A few renderings by Paul Deesen I ran across online.

  1. Ken Pickering

    My favorite Paul Deesen story. When Paul was an Assistant Chief Designer in one of the Advanced Studios (located in the northeast corner of the first floor), Chuck Jordan would come by once or twice a day to review the design and make some changes. Jordan (AKA The Chrome Cobra) was always meticulously attired in gray suits but this one morning, he came by Paul’s Studio in a light brown suit.

    After lunch, Jordan came by again for a design review and Paul came out of the back room dressed in a brown Kraft paper suit he had fashioned during lunch time. Paul stood quietly next to Jordan, not saying a word.

    Jordan never wore that brown suit to work again!

    Ken Pickering

  2. Great story by Paul Deesen. I can see Bill Mitchell turning red now as he did in Production Cadillac when I was there.

    Ken Pickering, your memory of the brown suit was extremely amusing. Paul had to be brave to do that! Thanks for sharing. You’re right, I only remember Jordan in the silver suits…I also remember seeing his suit had a red lining.

  3. Brian Baker

    Bravo for this excellent recounting of the Monza’s history. You deserve credit for dusting off those old memories. It’s important that designers who were on the front line for these iconic designs tell their side of the story. History must remember that although the VP’s were the guiding force, they were rarely placing the tape lines on the boards or doing the Canson renderings that inspired these great designs. Paul you deserve credit as an unsung hero of design.
    Brian Baker ( GM Design 84′-09′)

  4. PAUL,
    Great story. The Monza GT was a clear influence on the Lamborghini Miura and the De Tomaso Mangusta that came after it.

    I remember the suit story, I was in Oldsmobile Studio at the time, this is what we were told, what I remember. Camel hair sports coats were very popular at the time. Chuck one-upped that fashion trend by coming in one morning with a camel hair suit in the traditional camel hair light brown. He first went to Chevrolet studio where there was some discussion about it and someone unknown called Paul down in Buick telling him about the suit.. Next he went to Pontiac, more discussion about the suit. Then to Oldsmobile and more discussion, Chuck is delighted in the interest in his fashion coup. Stan Wilen really gave him the New York raspberry about it.

    Finally he enters Buick, maybe a half hour after the first suit review in Chevrolet Studio. During that time Paul and friends have created a suit out of the brown paper on the roll that every studio had, with scotch tape and staplers. Significant was the color, it was almost exactly like Chuck’s suit!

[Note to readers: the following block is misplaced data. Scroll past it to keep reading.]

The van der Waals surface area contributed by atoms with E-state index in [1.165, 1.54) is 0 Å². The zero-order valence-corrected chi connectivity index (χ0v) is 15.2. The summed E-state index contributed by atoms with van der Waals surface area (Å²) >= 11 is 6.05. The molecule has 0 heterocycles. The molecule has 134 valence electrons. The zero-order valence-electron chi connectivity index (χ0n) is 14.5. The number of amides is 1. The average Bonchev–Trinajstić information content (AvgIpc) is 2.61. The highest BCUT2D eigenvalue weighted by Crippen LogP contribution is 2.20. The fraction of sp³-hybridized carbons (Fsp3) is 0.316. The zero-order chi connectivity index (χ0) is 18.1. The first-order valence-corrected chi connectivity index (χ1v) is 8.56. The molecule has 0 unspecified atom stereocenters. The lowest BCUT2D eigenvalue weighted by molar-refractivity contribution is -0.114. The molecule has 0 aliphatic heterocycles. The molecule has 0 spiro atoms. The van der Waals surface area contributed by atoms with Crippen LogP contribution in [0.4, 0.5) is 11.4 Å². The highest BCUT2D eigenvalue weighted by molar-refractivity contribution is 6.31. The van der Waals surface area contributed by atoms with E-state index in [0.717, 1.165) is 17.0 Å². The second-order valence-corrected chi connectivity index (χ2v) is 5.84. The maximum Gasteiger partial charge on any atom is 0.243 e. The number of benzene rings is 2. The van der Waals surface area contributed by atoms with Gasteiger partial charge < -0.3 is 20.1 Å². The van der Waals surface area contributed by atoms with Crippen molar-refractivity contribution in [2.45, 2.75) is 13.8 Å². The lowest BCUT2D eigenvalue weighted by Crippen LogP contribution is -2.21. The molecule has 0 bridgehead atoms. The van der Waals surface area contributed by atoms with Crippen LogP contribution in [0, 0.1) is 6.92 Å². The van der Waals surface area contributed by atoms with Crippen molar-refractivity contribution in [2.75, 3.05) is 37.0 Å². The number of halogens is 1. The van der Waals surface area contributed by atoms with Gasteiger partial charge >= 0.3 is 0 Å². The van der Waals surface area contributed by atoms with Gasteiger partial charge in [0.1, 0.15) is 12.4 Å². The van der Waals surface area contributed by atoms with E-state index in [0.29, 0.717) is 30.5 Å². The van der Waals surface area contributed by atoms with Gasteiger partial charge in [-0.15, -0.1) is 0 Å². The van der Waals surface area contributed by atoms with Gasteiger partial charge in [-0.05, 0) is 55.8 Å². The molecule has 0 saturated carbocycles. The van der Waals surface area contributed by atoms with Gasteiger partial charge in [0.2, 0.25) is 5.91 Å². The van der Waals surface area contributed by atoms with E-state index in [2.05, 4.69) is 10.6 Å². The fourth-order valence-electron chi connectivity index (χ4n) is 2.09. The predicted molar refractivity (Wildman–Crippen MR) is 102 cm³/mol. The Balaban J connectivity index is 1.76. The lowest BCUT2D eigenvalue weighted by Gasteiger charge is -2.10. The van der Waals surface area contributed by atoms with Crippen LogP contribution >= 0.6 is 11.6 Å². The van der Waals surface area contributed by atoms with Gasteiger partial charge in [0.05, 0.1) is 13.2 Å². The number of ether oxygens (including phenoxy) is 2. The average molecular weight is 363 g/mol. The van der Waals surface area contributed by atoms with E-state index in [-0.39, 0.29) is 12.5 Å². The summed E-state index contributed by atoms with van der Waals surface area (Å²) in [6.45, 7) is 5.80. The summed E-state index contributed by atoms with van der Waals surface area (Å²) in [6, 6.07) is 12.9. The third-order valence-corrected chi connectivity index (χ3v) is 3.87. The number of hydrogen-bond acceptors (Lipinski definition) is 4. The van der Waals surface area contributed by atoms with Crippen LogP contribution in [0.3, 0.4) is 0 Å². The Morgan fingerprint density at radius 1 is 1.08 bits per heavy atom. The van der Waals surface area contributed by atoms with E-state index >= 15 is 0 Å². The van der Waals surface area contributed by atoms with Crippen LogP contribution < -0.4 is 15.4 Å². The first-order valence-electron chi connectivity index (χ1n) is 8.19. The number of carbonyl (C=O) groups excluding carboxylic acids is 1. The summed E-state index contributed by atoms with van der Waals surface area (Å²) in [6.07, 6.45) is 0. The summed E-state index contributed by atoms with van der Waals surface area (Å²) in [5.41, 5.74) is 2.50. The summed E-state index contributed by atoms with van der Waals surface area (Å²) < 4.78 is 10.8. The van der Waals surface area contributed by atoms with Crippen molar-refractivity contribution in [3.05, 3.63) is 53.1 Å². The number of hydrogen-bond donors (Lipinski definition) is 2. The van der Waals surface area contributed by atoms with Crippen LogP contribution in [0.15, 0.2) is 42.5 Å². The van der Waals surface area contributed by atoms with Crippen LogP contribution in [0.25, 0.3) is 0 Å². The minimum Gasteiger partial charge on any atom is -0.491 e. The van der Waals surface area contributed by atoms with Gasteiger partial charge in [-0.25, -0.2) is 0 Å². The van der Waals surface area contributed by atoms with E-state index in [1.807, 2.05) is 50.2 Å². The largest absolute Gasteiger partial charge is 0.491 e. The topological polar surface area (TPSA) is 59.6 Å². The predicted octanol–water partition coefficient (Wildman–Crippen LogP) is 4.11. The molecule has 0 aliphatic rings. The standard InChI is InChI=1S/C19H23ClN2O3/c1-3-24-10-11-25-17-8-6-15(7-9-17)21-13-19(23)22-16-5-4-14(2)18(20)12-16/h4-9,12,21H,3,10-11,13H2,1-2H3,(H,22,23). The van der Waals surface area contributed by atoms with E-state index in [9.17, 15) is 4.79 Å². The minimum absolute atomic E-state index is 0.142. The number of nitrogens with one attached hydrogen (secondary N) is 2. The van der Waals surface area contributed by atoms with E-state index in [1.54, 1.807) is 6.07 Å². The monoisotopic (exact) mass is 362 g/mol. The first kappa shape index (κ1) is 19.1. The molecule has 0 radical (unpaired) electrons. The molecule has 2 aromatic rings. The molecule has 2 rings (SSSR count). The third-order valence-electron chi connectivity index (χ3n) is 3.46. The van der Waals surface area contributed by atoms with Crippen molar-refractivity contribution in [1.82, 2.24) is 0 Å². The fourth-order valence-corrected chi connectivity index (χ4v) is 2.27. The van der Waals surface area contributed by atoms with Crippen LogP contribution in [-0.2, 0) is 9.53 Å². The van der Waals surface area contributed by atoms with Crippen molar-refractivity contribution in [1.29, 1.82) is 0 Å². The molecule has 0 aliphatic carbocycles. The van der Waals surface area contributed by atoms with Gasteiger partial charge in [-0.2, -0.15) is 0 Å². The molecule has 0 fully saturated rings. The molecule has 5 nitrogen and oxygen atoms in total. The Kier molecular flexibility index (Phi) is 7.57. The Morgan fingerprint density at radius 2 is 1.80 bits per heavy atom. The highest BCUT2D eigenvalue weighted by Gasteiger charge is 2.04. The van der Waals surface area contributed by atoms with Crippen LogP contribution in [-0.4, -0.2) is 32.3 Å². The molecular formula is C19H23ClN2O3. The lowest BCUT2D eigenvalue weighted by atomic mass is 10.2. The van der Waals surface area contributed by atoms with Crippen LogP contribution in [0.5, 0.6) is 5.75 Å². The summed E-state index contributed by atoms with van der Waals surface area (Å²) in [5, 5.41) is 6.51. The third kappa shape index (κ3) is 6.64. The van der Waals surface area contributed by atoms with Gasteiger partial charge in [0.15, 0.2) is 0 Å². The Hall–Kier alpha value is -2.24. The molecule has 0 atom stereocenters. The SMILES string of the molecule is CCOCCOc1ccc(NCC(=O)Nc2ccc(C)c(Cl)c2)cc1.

The scene is set in to Buick Studio not knowing about the frantic effort to create the suit. At exactly the same time that Paul walks out of the Buick Studio back room Chuck walks in, they meet and Chuck, like everyone else in the room explodes in laughter!!!

    The story went around the building like wild-fire. One of the great all time design stories. That is what I remember and what I saw in Oldsmobile Studio.

    All the best,

  5. Glen Durmisevich

    Paul. Great story. I ditto Brian’s comments about the details of the unsung designers contributions to not only the iconic designs but to all the cars GM produced. I remember Dave Holls would often try to out gun some of the other studios to entice the VP into using one of his guys designs. Great job.

    Another Chuck Jordan fashion story. I was in Olds 2 Studio one day when one day Stan Wilen wore a pink tie. He was explaining that Chuck was all over him for wearing a pansy pink tie. Well the very next day Chuck actually wore a pink tie so Stan asked us to do something for him. Later that day we had a patio review with Chuck and when he walked out we all turned around to face him wearing mocked up pink ties. Although he wasn’t in Olds Studio for this one, Paul Deesen has always been my mentor of the mock up muse.

  6. Great story and a big thank you to Paul Deesen for creating one of my all time favorite designs! A highlight during my Art Center days was winning a ride in the Monza GT. We pitched pennies to see who would get a ride and what a ride it was! While cruising down Third Street (this was 1963 or early ’64) I never saw anything above the belt lines of all the ‘old cars’!